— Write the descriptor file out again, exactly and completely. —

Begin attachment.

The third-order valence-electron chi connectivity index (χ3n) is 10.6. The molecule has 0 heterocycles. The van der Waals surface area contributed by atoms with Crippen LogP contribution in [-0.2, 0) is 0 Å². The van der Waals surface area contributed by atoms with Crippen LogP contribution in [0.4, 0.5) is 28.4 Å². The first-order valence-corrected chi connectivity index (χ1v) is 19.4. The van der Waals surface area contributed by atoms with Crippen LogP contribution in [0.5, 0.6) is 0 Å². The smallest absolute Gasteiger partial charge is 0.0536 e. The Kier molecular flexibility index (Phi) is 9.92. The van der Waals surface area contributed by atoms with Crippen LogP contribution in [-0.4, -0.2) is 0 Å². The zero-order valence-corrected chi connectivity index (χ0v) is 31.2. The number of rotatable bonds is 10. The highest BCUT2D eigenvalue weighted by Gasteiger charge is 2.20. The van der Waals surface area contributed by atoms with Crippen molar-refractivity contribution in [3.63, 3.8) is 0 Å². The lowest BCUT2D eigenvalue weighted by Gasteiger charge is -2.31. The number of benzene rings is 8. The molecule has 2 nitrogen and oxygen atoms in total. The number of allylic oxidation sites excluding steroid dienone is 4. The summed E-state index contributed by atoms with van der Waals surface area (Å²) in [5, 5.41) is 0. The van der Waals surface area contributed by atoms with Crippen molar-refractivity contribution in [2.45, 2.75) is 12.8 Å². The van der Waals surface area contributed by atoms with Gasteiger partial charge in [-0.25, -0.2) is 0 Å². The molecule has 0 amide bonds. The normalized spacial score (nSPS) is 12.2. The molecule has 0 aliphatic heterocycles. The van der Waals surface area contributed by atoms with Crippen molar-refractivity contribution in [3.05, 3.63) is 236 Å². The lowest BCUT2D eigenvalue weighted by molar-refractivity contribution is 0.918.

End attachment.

The third-order valence-electron chi connectivity index (χ3n) is 10.6. The molecule has 0 heterocycles. The van der Waals surface area contributed by atoms with Crippen LogP contribution in [-0.2, 0) is 0 Å². The van der Waals surface area contributed by atoms with Crippen LogP contribution in [0.4, 0.5) is 28.4 Å². The first-order valence-corrected chi connectivity index (χ1v) is 19.4. The van der Waals surface area contributed by atoms with Crippen LogP contribution in [0.5, 0.6) is 0 Å². The smallest absolute Gasteiger partial charge is 0.0536 e. The Kier molecular flexibility index (Phi) is 9.92. The van der Waals surface area contributed by atoms with Crippen LogP contribution in [-0.4, -0.2) is 0 Å². The zero-order valence-corrected chi connectivity index (χ0v) is 31.2. The number of rotatable bonds is 10. The highest BCUT2D eigenvalue weighted by Gasteiger charge is 2.20. The van der Waals surface area contributed by atoms with Crippen molar-refractivity contribution in [3.63, 3.8) is 0 Å². The lowest BCUT2D eigenvalue weighted by Gasteiger charge is -2.31. The number of benzene rings is 8. The molecule has 2 nitrogen and oxygen atoms in total. The number of allylic oxidation sites excluding steroid dienone is 4. The summed E-state index contributed by atoms with van der Waals surface area (Å²) in [5, 5.41) is 0. The van der Waals surface area contributed by atoms with Crippen molar-refractivity contribution in [2.45, 2.75) is 12.8 Å². The van der Waals surface area contributed by atoms with Gasteiger partial charge in [-0.25, -0.2) is 0 Å². The molecule has 0 amide bonds. The normalized spacial score (nSPS) is 12.2. The molecule has 0 aliphatic heterocycles. The van der Waals surface area contributed by atoms with Crippen molar-refractivity contribution in [3.05, 3.63) is 236 Å². The lowest BCUT2D eigenvalue weighted by molar-refractivity contribution is 0.918.